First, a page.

So is the GLI worth it?

On my 600-mile round trip to Indy, the differences reveal themselves. In between the handsome silver-rimmed gauges, the GLI gets away with a cheaper, pixelated digital display. The cloth seats never chafed, but they aren’t the bolstered, plaid thrones of the GTI. That means less body grip on high-G turns.

But the big differences are body style, and here’s where the GTI earns its premium. The Jetta is a big car with the same cargo and rear leg room as the mid-size Passat of just two generations ago. But while its cavernous 14.1 cubic feet of trunk space made for excellent airport runs (to pick up my sons and a friend), it paled in dexterity to the GTI’s 22-cubic-feet hatchback.

The GLI back seat gains two inches on the GTI but gives up an inch of precious headroom. And while VW has tried hard to sex-up the Jetta’s exterior with some nicely sculpted shoulder lines, it doesn’t have the character of the Golf classic.

I’ll pay the extra $1,600 for GTI, but I won’t pay the extra 800 clams for the GLI’s automatic transmission.

The six-speed manual was a reminder of the joys of the stick. Unless you’re stuck in three-hour Los Angeles traffic jams, the manual is a wonderful way to explore the torque range of the excellent VW engine.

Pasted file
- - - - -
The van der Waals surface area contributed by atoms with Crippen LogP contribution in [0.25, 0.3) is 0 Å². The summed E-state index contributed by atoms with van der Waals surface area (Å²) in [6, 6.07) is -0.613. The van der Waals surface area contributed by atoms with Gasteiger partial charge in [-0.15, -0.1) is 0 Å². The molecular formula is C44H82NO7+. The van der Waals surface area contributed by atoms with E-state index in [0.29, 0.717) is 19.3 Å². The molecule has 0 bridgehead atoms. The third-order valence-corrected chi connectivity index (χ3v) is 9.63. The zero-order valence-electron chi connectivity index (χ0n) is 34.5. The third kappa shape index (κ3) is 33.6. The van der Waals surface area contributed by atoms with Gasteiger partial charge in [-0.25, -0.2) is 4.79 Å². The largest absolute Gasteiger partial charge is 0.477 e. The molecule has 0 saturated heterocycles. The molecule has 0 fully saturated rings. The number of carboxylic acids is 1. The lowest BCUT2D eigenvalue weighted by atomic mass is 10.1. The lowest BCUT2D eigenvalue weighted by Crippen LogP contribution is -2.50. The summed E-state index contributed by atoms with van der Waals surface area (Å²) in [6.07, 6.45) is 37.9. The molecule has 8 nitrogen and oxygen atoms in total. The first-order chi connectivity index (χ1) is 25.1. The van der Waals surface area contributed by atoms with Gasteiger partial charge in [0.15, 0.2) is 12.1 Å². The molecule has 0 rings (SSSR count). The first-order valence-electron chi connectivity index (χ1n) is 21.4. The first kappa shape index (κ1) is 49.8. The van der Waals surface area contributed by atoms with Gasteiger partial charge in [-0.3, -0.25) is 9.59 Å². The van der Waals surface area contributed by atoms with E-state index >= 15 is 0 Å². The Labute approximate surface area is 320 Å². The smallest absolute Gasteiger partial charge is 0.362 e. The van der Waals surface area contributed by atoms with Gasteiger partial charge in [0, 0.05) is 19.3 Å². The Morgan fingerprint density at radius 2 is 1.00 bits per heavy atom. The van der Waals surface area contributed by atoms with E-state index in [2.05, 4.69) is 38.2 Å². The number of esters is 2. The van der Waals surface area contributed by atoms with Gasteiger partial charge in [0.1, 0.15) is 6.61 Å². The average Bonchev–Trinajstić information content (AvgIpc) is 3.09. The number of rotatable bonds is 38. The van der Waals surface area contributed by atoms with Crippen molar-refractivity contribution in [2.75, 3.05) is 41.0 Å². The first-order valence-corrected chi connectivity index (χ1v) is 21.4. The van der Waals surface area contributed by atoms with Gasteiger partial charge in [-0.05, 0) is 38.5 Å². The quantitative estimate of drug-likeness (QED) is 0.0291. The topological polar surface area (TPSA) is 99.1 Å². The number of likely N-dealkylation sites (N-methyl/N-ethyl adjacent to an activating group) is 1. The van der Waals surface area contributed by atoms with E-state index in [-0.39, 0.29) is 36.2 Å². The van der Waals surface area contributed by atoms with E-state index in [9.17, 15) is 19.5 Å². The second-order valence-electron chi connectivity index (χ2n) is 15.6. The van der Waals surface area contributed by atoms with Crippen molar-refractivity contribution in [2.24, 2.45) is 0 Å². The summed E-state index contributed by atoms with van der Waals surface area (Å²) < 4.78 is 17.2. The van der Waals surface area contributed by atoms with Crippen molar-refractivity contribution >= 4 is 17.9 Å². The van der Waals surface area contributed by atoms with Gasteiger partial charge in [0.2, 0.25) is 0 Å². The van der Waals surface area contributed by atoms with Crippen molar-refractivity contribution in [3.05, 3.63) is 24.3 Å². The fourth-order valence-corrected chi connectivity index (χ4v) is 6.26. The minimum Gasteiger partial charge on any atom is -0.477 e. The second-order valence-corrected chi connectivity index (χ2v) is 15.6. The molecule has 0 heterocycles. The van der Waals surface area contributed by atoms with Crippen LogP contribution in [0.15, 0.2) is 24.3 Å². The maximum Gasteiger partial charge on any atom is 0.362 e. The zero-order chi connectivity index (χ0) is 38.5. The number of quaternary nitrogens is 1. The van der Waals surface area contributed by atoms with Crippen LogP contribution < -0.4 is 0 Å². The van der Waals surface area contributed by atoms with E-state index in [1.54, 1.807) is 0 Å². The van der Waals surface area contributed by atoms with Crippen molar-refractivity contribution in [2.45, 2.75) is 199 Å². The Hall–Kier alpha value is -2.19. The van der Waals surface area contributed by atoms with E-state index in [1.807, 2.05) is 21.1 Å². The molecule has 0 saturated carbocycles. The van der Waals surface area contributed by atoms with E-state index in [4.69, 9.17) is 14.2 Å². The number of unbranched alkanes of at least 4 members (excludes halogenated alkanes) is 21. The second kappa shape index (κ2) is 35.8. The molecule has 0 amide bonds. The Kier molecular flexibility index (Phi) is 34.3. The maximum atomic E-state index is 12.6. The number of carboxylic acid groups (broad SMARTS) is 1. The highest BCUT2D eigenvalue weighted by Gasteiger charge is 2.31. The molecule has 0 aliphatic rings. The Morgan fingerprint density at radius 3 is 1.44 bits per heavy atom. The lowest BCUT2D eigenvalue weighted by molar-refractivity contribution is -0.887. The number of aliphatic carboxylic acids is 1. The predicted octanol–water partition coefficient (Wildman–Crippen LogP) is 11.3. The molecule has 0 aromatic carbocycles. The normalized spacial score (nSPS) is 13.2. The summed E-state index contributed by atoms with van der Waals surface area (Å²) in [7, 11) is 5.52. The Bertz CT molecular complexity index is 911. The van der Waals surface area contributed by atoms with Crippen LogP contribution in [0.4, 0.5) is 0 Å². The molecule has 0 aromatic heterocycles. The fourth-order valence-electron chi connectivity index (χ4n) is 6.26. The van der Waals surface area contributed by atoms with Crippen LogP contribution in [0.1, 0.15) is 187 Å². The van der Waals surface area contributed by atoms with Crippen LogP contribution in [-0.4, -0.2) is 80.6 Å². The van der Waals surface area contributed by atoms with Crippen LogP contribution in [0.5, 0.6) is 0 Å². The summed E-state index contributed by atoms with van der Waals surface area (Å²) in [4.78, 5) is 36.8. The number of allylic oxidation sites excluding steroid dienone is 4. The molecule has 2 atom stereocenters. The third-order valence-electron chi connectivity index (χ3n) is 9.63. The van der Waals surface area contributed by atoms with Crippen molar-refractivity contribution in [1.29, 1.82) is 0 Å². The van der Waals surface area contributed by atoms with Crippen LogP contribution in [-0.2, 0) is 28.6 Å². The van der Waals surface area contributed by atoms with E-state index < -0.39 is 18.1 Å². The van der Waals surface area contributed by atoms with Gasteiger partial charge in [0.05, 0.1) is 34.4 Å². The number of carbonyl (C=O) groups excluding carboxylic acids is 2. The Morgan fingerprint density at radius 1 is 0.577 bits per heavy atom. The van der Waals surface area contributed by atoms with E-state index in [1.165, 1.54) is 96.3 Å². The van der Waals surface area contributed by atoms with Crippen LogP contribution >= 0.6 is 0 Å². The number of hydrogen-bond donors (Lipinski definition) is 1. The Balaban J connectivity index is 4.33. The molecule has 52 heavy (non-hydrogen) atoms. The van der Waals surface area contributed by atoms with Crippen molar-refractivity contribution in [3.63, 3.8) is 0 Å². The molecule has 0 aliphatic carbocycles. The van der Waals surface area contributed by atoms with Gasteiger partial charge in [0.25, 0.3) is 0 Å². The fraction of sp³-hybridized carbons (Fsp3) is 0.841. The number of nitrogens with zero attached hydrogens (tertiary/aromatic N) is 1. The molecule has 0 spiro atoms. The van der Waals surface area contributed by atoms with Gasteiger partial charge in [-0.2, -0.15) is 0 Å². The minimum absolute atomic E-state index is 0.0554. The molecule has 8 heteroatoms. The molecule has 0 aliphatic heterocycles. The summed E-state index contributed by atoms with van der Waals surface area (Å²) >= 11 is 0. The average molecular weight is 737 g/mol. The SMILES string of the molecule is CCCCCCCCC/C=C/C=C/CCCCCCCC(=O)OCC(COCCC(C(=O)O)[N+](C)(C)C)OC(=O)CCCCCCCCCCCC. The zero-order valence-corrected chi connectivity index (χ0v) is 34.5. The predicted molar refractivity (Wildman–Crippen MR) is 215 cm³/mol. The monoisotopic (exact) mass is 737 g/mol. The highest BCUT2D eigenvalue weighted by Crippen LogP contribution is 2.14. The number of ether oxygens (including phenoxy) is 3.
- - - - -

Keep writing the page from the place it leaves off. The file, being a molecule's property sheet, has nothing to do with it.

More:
The GTI/GLI torque numbers dwarf anything else in class, especially the manual Mazda 3 which soars in aesthetic appeal at just $28,420 — but then doesn’t offer an engine option beyond the merely competent standard 2.5-liter four-banger. Talk about vanilla.

By combining a sporty chassis, good power and a stick, the Jetta GLI is a cure for the common SUV. Or the $60,000, automatic Corvette.

2019 Volkswagen Jetta GLI manual

Vehicle type: Front-engine, front-wheel drive, five-passenger compact sedan

Price: Base price $26,890 including $895 destination charge ($26,890 as tested)

Powerplant: 2.0-liter turbo-4 cylinder

Power: 228 horsepower, 258 pound-feet of torque

Transmission: 6-speed manual

Performance: 0-60 mph, 5.8 sec. (Car and Driver); top speed, 126 mph

Weight: 3,217 pounds base

Fuel economy: EPA: 25 city/32 highway/28 combined

Report card

Highs: Manual fun, torque-tastic turbo-4

Lows: Vanilla styling, not a hatchback GTI

Overall: 3 stars